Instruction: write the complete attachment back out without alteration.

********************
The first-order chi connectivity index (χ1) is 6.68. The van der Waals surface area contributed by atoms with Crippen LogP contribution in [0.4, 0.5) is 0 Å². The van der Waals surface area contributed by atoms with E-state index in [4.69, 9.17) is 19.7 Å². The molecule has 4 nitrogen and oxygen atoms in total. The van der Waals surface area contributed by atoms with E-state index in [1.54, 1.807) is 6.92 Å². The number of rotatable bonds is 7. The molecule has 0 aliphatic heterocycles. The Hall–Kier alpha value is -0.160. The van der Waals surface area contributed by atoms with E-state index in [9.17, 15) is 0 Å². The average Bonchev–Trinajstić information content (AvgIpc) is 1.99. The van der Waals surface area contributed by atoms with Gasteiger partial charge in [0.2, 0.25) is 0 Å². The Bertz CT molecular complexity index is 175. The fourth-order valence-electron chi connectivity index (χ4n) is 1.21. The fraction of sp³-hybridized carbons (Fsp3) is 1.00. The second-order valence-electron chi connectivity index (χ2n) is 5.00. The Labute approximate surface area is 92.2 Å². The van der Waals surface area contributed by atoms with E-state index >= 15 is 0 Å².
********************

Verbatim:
The first-order chi connectivity index (χ1) is 6.68. The van der Waals surface area contributed by atoms with Crippen LogP contribution in [0.4, 0.5) is 0 Å². The van der Waals surface area contributed by atoms with E-state index in [4.69, 9.17) is 19.7 Å². The molecule has 4 nitrogen and oxygen atoms in total. The van der Waals surface area contributed by atoms with E-state index in [1.54, 1.807) is 6.92 Å². The number of rotatable bonds is 7. The molecule has 0 aliphatic heterocycles. The Hall–Kier alpha value is -0.160. The van der Waals surface area contributed by atoms with E-state index in [9.17, 15) is 0 Å². The average Bonchev–Trinajstić information content (AvgIpc) is 1.99. The van der Waals surface area contributed by atoms with Gasteiger partial charge in [0.2, 0.25) is 0 Å². The Bertz CT molecular complexity index is 175. The fourth-order valence-electron chi connectivity index (χ4n) is 1.21. The fraction of sp³-hybridized carbons (Fsp3) is 1.00. The second-order valence-electron chi connectivity index (χ2n) is 5.00. The Labute approximate surface area is 92.2 Å². The van der Waals surface area contributed by atoms with E-state index >= 15 is 0 Å².